Today’s guest is award-winning author Deb Raney. We will be giving away a free copy of her newest release, Home At Last, so be sure to leave a comment for her below. The winner will be announced the week of February 27th, so check back to see if that’s you. J
By Deb Raney
I recently finished writing the fifth and final book in the Chicory Inn Novels series, and am now working on the first book in a new series. Having written mostly stand-alone novels for most of my writing career, this has been an interesting experience and one I’ve learned so much from. First let’s look at the pros and cons of series books.
• Once you’ve created your setting and any recurring characters, half your work for subsequent books in the series is done!
• If you’re an author who grows very attached to your characters and has a hard time saying “goodbye,” a series lets you stick around a while.
• Series let you develop characters more deeply and over a longer period of time than the average stand-alone.
• Readers love series (although be aware that some readers wait until an entire series is out before they start reading—or buying—the books).
• If you grow bored working with the same setting or characters, you might feel stuck long before your contract is fulfilled.
• If the first book of a series bombs, it can create a dilemma about how to proceed.
• With shrinking space on the bookshelf, bookstores often carry only an author’s newest book. This can make it difficult for customers to find an entire series at once. (Of course, they can always order online.)
• Committing to a series is committing to one publisher for a long period of time. You risk cancellation if an imprint closes, or a publishing house dissolves.
• If you write contemporary, it can be difficult to keep up with technology. The iPad your character used in Book One might be obsolete by the time you get to Book Five.
Here are some things I’ve learned through the writing of two two-book series, two three-book series, and my most recent five-book series that I’d like to pass along to anyone who might be considering proposing or writing a series.
• Be sure you have enough material for the number of books you’ve planned. It’s not unusual to have a grand, high-concept idea for Book One that fizzles out long before you reach Book Five.
• Consider making each book of the series a stand-alone that concludes sufficiently so that readers won’t be disappointed if they read Book Three first, or if they don’t like the series well enough to continue after a book or two. Readers are sometimes disgruntled if they invest time in Book One and then find they must read future books to discover the main characters’ happy ending.
• The books of a series might tie together in theme (weddings, royal families, stories of hope, etc.) and setting (each book is about a different character in the same small town, etc.) rather than being a continuation of the stories of one or two characters. (But realize that such a loose tie negates some of the pros mentioned above.)
• Create a “bible” with all the details of your characters, setting, and storylines. You might think you’ll remember, but trust me, you won’t.
• Keep an updated, ongoing timeline for each book and for the entire series. Readers have sharp eyes when it comes to inconsistencies.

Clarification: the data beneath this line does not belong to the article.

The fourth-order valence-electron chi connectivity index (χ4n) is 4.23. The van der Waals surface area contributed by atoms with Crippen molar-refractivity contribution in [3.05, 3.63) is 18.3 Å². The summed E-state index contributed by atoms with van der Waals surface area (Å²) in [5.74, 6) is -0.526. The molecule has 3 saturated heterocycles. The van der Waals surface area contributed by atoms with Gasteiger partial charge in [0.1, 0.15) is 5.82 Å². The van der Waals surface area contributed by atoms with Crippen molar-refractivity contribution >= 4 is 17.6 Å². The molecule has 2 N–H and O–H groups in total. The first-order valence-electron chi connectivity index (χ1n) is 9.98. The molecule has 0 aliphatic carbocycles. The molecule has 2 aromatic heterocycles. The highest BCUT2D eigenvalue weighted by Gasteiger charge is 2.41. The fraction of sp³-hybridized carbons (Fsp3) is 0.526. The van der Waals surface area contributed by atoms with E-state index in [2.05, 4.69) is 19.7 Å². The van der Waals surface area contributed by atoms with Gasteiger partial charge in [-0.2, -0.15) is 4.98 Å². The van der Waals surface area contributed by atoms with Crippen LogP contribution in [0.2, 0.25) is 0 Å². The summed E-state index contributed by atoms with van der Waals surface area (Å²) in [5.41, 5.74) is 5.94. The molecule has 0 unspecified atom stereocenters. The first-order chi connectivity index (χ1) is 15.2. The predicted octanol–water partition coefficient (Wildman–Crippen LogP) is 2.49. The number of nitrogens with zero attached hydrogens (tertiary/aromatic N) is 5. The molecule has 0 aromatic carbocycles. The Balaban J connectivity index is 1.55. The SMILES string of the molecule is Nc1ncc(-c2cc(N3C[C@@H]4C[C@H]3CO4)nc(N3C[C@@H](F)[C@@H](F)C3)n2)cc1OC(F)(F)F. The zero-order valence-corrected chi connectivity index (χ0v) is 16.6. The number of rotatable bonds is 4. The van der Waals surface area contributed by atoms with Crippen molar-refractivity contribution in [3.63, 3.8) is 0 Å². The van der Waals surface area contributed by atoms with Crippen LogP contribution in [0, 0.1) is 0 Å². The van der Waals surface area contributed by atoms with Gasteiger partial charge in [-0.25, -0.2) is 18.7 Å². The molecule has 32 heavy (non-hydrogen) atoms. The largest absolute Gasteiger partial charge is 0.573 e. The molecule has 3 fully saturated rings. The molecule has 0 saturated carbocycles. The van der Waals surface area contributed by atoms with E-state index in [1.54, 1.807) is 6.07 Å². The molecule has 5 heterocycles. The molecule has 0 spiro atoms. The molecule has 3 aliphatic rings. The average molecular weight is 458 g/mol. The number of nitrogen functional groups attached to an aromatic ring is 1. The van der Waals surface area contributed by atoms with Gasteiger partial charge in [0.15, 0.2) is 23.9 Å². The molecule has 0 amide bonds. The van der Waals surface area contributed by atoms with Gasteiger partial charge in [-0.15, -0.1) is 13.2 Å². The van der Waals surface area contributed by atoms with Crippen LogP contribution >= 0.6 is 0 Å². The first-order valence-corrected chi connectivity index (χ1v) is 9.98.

• Before you start, research what series are already being published, and work hard to make your series unique.
• Most publishers will want you to have an official series name that will likely appear on the book covers. Often this series title will hint at the setting or the theme of the series. It’s also helpful if individual titles in the series fit together well. (Think of Karen Kingsbury’s series where all the titles begin with the same letter of the alphabet. In my Chicory Inn series, each of the five titles has the word HOME in it, which also echoes a main theme of each book.)
• I’ve found it very helpful to have photo reference for the setting, each character, the homes where many scenes take place, etc. I use Pinterest and Scrivener to make “idea boards” with all those images. I also set my desktop with those inspiration photos so that I’m constantly, visually seeing my characters and setting.
• Consider creating a music soundtrack for your series. Music can be a powerful, positive trigger for getting you in the zone for writing about a specific setting or set of characters. I’ve done the same thing with scented candles, snacks, and even flowers, etc., surrounding myself with things that call to mind my story and help me go deep into my story world.
• Enjoy the privilege of living with beloved characters for longer than the time it takes to write just one book. It’s a pleasure to write “the end” knowing it’s really only the beginning of a new book with the same wonderful setting and/or cast of characters. (But prepare for the final goodbyes to be even more difficult than usual after you’ve lived with your characters for so long.)
(Photos courtesy of FreeDigitalPhotos.net/Stuart Miles and Deb Raney.)
DEBORAH RANEY's first novel, A Vow to Cherish, inspired the World Wide Pictures film of the same title and launched Deb’s writing career. Twenty years and more than thirty books later, she's still writing. She and her husband traded small-town life in Kansas—the setting of many of Deb’s novels—for life in the city of Wichita. They love traveling to visit four grown children and seven grandchildren who all live much too far away. Visit Deb on the Web at www.deborahraney.com.